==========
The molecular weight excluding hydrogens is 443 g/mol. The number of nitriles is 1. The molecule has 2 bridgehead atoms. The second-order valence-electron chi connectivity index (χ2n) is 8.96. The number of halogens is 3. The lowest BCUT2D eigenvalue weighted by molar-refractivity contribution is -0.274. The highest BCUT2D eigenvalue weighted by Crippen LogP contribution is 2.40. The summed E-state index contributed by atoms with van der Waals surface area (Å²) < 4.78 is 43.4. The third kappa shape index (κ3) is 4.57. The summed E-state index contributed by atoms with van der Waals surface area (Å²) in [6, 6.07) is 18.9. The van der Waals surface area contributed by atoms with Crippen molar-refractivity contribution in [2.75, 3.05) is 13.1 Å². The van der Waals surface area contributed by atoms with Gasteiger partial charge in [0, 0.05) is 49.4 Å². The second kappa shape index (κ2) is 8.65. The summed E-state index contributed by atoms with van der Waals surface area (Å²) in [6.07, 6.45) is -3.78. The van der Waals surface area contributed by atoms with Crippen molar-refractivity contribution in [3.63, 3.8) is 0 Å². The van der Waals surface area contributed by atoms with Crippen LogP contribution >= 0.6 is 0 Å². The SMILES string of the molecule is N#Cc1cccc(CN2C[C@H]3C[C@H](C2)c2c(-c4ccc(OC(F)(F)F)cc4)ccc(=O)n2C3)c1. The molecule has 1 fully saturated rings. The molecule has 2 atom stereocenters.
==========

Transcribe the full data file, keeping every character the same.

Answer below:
The molecular weight excluding hydrogens is 443 g/mol. The number of nitriles is 1. The molecule has 2 bridgehead atoms. The second-order valence-electron chi connectivity index (χ2n) is 8.96. The number of halogens is 3. The lowest BCUT2D eigenvalue weighted by molar-refractivity contribution is -0.274. The highest BCUT2D eigenvalue weighted by Crippen LogP contribution is 2.40. The summed E-state index contributed by atoms with van der Waals surface area (Å²) < 4.78 is 43.4. The third kappa shape index (κ3) is 4.57. The summed E-state index contributed by atoms with van der Waals surface area (Å²) in [6, 6.07) is 18.9. The van der Waals surface area contributed by atoms with Crippen molar-refractivity contribution in [2.75, 3.05) is 13.1 Å². The van der Waals surface area contributed by atoms with Gasteiger partial charge in [0, 0.05) is 49.4 Å². The second kappa shape index (κ2) is 8.65. The summed E-state index contributed by atoms with van der Waals surface area (Å²) in [6.07, 6.45) is -3.78. The van der Waals surface area contributed by atoms with Crippen molar-refractivity contribution in [3.63, 3.8) is 0 Å². The van der Waals surface area contributed by atoms with Crippen LogP contribution >= 0.6 is 0 Å². The SMILES string of the molecule is N#Cc1cccc(CN2C[C@H]3C[C@H](C2)c2c(-c4ccc(OC(F)(F)F)cc4)ccc(=O)n2C3)c1. The molecule has 1 fully saturated rings. The molecule has 2 atom stereocenters.